Being able to control when and how we fall in an emergency (not simply because we are slightly uncomfortable) is one of the best tools we can give both ourselves and our horses and the time to learn this is not when the horse is collapsing underneath us or threatening to kill us in some other manner. I don't care how experienced you are, you simply never can know when a horse is going to fall out from under you or have a bee sting it under the girth or whatever. Saying that if you only ride horses at your level, you will never have to worry about this is about as naive as saying that if your horse is perfectly trained, you will never need to wear a helmet because they will never do anything to hurt you. Both attitudes are inviting severe injury or worse.
If a horse is going down and possibly over, you don't want to go down with it. Knowing how to dismount safely in this type of emergency situation kept me from being crushed when the horse I was on tripped out from under me and went down in a head over heels rolling motion that would probably have resulted in my leg being crushed and my rips broken at the very least. As it was, because I had been trained and had the wherewithal to fling myself off and away from the horse as I felt what was happening, all I got was a bruise on my hip. This dismount/fall had nothing to do with bolting, or spooking or being overfaced. I was on a well trained horse that simply tripped as I cued a transition from trot to canter on a trail.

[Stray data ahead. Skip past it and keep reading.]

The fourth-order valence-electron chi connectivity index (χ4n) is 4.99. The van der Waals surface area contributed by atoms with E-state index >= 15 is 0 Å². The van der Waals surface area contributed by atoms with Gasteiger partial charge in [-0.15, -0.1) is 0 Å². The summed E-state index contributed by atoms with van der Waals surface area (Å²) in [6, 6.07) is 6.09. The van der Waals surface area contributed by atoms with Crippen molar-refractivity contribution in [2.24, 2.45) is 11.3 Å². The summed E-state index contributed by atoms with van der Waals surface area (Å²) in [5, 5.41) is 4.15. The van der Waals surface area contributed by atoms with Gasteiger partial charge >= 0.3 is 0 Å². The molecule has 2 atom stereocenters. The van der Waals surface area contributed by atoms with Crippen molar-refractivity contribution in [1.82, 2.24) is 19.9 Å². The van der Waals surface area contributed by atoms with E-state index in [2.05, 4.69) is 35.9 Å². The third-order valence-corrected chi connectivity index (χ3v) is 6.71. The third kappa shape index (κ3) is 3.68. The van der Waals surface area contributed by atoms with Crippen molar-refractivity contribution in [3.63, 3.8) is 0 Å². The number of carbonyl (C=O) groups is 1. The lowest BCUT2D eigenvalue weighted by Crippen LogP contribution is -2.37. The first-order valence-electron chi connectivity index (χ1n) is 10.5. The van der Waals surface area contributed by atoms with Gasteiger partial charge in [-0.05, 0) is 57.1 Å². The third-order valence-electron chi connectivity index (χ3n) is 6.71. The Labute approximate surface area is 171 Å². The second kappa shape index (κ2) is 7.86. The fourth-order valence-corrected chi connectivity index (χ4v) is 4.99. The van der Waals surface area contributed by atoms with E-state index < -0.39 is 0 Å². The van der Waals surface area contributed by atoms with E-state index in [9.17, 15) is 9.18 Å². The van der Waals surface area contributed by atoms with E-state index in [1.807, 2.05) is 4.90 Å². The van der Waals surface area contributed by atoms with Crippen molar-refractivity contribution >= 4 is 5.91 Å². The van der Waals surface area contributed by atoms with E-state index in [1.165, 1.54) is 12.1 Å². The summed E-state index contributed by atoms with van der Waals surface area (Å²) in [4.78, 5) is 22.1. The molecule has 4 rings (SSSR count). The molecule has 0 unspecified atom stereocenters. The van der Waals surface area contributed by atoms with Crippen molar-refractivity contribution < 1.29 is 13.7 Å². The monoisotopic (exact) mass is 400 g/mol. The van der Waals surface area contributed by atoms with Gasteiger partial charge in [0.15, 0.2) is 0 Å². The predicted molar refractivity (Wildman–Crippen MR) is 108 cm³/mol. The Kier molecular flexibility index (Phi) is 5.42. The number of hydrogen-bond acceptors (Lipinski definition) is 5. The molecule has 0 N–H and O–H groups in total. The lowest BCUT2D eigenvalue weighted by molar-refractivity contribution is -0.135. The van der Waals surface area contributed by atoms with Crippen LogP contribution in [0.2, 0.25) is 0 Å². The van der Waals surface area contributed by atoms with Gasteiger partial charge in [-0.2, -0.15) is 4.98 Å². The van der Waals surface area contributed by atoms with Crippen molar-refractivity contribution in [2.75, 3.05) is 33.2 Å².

Knowing how to get off a horse safely if you have to is invaluable.
A. Because it keeps you from getting crushed/hit by a semi/etc, and
B/ Because by requiring you to learn how to dismount/fall safely, it takes the fear of falling away. You build instincts that will kick in without having to think, whether you are choosing to dismount in an emergency or you find yourself falling despite all best efforts - maybe say like in a rotational fall on a x-country course. If you have developed the instict to land on your side, push/roll away from the horse, drop the reins, etc., by practicing in a safe, controlled environment, you don't have to think in an emergency, you just do. And you don't fear falling when it comes, you just do what you have to do to get through it safely and get back where you belong - in the saddle.